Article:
Elk Grove Bowl first cracked open its doors in August 1963, and since then, it has evolved in step with technology to become a modern 40-lane alley with automated scoring. Bright colors splash every corner of the space, flaring to life under the black lights of Cozmic bowling, when fog and pulsing music fill the air to make competition seem more urgent and friends' faces seem more attractive. Year-round leagues, including the peewee bumper league for kids, help athletes to hone hurls and spins.
Bowlers can also sharpen hand-eye coordination atop pool tables. Nearby, libations clutter a steel-topped bar and electric-blue booths in a restaurant ringed with vintage bowling photography. A private room is equipped with all of the trappings for birthday bashes, such as pizza, soda, and festive plates sliced from tree trunks that share the birthday girl's birthday.
BowlBowlBowl.com boasts three ideal environments in which ball-slingers of all abilities can practice their pin-leveling. Groups of six or 12 old friends or recently assembled humanoids can embark on a two-hour orb-slinging outing through 20 frames of healthy competition and rapidly escalating one-upmanship. Each roller receives his or her own pair of rental shoes replete with soft, smooth soles to facilitate sliding into each stroke and executing celebratory moonwalks. Groups of up to six play in each lane, toasting spares and strikes with swigs of soda or socially lubricating suds while automatic electronic scoring keeps pin wreckage reliably tallied. After two hours of pin-pounding, patrons can saunter to Hillside or Classic Bowl’s Club 300, or one of Stardust Bowl's four lounges, which offer up new frontiers for friendly competition such as pool, darts, and bowling ball-imitation breakdances. Each location unfurls its own unique accouterment, whether it’s Stardust’s whopping 84 lanes, Hillside’s DJ booth and dance floor, or Classic Bowl’s outdoor patio and light-and-sound saturated Rage Bowling on Friday and Saturday nights. At every location, bowlers can watch multiple high-definition TVs and a full-service bar is often patronized by tired pins on their shift break.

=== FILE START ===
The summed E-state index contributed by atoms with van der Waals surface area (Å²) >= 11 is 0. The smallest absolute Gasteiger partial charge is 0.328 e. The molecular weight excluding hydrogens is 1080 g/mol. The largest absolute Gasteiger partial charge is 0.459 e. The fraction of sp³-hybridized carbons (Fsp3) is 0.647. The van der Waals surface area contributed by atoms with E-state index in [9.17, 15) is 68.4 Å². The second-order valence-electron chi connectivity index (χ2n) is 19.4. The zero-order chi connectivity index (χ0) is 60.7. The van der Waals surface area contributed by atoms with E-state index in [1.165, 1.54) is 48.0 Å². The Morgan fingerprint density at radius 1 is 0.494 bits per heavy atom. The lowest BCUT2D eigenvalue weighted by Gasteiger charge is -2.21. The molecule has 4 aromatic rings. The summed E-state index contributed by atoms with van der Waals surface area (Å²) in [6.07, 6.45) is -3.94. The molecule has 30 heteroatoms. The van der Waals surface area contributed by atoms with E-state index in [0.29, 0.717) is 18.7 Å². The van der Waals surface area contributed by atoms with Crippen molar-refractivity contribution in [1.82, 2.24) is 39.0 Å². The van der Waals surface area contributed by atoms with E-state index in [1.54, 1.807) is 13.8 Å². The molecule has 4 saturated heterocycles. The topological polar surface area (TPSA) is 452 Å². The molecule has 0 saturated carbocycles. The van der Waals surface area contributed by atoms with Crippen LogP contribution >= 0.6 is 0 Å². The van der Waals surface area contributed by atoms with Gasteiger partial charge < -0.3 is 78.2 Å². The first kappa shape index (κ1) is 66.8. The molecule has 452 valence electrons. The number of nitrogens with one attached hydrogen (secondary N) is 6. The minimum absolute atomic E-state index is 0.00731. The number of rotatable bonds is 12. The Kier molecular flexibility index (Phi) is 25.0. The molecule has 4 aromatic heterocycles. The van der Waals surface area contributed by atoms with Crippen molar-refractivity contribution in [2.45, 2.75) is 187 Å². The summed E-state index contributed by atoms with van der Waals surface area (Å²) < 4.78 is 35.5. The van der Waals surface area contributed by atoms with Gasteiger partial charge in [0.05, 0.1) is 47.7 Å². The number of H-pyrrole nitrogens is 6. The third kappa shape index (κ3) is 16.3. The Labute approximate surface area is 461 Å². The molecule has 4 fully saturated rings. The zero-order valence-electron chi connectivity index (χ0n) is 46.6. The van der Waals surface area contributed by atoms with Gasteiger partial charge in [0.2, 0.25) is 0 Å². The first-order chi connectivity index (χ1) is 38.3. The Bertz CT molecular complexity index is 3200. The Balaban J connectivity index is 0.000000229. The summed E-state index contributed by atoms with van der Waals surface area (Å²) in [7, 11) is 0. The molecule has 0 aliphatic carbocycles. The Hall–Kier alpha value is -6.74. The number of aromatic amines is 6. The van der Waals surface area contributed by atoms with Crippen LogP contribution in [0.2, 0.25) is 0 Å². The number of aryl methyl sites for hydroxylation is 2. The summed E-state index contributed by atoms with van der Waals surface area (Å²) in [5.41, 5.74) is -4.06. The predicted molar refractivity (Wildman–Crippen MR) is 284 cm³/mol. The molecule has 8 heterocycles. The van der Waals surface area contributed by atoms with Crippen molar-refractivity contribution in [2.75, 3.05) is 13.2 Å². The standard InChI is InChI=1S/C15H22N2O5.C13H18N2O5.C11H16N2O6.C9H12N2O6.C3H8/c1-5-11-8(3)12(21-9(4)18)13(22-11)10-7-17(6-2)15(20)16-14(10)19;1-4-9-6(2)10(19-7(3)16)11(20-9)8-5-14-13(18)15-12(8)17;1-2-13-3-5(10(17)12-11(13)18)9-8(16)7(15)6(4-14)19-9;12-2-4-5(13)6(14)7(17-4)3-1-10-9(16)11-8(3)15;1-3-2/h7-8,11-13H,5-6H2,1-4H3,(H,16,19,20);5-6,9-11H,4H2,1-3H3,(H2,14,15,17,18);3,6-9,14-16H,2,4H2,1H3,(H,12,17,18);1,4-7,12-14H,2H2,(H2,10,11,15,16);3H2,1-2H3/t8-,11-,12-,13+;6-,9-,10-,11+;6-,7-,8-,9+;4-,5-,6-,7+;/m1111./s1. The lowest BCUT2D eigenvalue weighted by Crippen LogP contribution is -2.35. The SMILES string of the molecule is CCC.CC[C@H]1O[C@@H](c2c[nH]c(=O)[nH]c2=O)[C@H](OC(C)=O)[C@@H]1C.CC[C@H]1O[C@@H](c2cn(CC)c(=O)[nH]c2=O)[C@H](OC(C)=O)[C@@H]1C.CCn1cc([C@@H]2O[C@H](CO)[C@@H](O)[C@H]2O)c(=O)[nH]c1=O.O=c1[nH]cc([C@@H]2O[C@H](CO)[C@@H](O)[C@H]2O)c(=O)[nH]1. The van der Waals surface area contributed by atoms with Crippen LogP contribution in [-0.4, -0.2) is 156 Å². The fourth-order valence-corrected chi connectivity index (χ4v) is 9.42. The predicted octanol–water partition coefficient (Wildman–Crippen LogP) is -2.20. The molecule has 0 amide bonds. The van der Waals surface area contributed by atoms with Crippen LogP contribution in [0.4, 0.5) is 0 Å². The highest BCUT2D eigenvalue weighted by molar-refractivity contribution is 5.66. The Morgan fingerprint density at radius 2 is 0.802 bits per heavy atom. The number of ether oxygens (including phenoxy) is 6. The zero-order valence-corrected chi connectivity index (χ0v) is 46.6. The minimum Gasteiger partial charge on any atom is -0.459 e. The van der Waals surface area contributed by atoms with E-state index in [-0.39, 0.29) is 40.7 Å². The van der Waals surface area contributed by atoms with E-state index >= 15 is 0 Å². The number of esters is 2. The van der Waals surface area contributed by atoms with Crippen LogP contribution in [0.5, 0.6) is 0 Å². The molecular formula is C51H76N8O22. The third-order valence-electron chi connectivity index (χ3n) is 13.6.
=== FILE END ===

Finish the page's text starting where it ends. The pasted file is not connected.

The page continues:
Otter Cove couldn't have a more fitting mascot. The park's theme centers around a river otter, an anthropomorphized version of which occasionally stops by to take pictures with guests. It's not hard to imagine this semiaquatic mammal zipping down one of the park's Salamander Slides and splashing into Turtle Creek, a 600-foot lazy river. Humans find themselves equally at home in aquatic play areas such as The Frog Bog, a 7,700 sq. ft. activity pool with spinning water apparatuses and a waterfall.
The park also contains a traditional lap pool heated to around 80 degrees fahrenheit, just warm enough to keep it from being taken over by penguins. In addition to open swim times, the pool hosts swim lessons for all ages. Otter Cove also helms The Otters Swim Team for swimmers aged 5–16.
A classic 80s aesthetic immediately envelops folks as they walk through the door of Elite Cafe & Billiards. Or rather, the 80's version of the 50s. A primary-colored art-deco bar, complete with rows of red bar-stools, chrome, and neon pink stands as the centerpiece of the cafe. The main attraction lies just past the bar: rows of pool tables lit by hanging red lamps. The 17 pool tables—all nine feet long—come surrounded by plenty of room to maneuver, giving players enough space to pull off trick shots and Charleston celebration dances. Back at the bar, pool players can sit and enjoy beer, soda, chips, and beer nuts.
New racers get two races to use on the same day and a monthly license; those already holding a license receive three same-day races. During races, Bowman go-karts zoom around one of three tracks at up to 35 mph, the same speed as an underachieving cheetah.